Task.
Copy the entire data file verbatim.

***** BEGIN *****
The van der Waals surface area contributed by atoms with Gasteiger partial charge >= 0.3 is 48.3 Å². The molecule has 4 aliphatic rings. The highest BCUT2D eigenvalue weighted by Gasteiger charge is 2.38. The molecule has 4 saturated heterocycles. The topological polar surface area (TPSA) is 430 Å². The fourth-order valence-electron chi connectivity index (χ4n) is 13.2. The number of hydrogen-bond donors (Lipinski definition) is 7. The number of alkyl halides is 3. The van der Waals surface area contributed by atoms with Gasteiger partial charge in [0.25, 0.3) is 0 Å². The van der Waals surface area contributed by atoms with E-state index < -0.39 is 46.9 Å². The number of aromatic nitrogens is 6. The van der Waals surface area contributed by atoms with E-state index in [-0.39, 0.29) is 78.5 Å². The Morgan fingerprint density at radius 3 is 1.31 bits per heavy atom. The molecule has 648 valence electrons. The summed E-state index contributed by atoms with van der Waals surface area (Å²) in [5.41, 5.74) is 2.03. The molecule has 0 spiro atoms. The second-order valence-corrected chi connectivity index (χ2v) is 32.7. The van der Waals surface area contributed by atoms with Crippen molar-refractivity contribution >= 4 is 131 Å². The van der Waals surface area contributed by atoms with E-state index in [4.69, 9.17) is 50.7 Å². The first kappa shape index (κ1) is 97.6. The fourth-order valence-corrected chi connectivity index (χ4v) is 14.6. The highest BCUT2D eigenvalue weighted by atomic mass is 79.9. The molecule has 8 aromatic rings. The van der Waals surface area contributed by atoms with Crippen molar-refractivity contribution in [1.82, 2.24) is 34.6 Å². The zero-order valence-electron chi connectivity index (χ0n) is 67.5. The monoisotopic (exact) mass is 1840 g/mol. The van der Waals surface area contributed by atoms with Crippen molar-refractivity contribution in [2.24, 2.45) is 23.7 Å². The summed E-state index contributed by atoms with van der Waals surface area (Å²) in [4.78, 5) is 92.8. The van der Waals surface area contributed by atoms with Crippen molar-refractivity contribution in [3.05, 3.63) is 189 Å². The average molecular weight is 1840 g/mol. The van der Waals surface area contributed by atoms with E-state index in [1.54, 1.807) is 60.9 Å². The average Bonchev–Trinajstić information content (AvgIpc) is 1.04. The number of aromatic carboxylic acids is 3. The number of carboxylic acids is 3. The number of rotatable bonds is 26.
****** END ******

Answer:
The van der Waals surface area contributed by atoms with Gasteiger partial charge >= 0.3 is 48.3 Å². The molecule has 4 aliphatic rings. The highest BCUT2D eigenvalue weighted by Gasteiger charge is 2.38. The molecule has 4 saturated heterocycles. The topological polar surface area (TPSA) is 430 Å². The fourth-order valence-electron chi connectivity index (χ4n) is 13.2. The number of hydrogen-bond donors (Lipinski definition) is 7. The number of alkyl halides is 3. The van der Waals surface area contributed by atoms with Gasteiger partial charge in [0.25, 0.3) is 0 Å². The van der Waals surface area contributed by atoms with E-state index < -0.39 is 46.9 Å². The number of aromatic nitrogens is 6. The van der Waals surface area contributed by atoms with E-state index in [-0.39, 0.29) is 78.5 Å². The Morgan fingerprint density at radius 3 is 1.31 bits per heavy atom. The molecule has 648 valence electrons. The summed E-state index contributed by atoms with van der Waals surface area (Å²) in [5.41, 5.74) is 2.03. The molecule has 0 spiro atoms. The second-order valence-corrected chi connectivity index (χ2v) is 32.7. The van der Waals surface area contributed by atoms with Crippen molar-refractivity contribution >= 4 is 131 Å². The van der Waals surface area contributed by atoms with E-state index in [4.69, 9.17) is 50.7 Å². The first kappa shape index (κ1) is 97.6. The fourth-order valence-corrected chi connectivity index (χ4v) is 14.6. The highest BCUT2D eigenvalue weighted by atomic mass is 79.9. The molecule has 8 aromatic rings. The van der Waals surface area contributed by atoms with Crippen molar-refractivity contribution in [1.82, 2.24) is 34.6 Å². The zero-order valence-electron chi connectivity index (χ0n) is 67.5. The monoisotopic (exact) mass is 1840 g/mol. The van der Waals surface area contributed by atoms with Crippen molar-refractivity contribution in [2.24, 2.45) is 23.7 Å². The summed E-state index contributed by atoms with van der Waals surface area (Å²) in [4.78, 5) is 92.8. The van der Waals surface area contributed by atoms with Crippen molar-refractivity contribution in [3.05, 3.63) is 189 Å². The average molecular weight is 1840 g/mol. The van der Waals surface area contributed by atoms with E-state index in [1.54, 1.807) is 60.9 Å². The average Bonchev–Trinajstić information content (AvgIpc) is 1.04. The number of aromatic carboxylic acids is 3. The number of carboxylic acids is 3. The number of rotatable bonds is 26.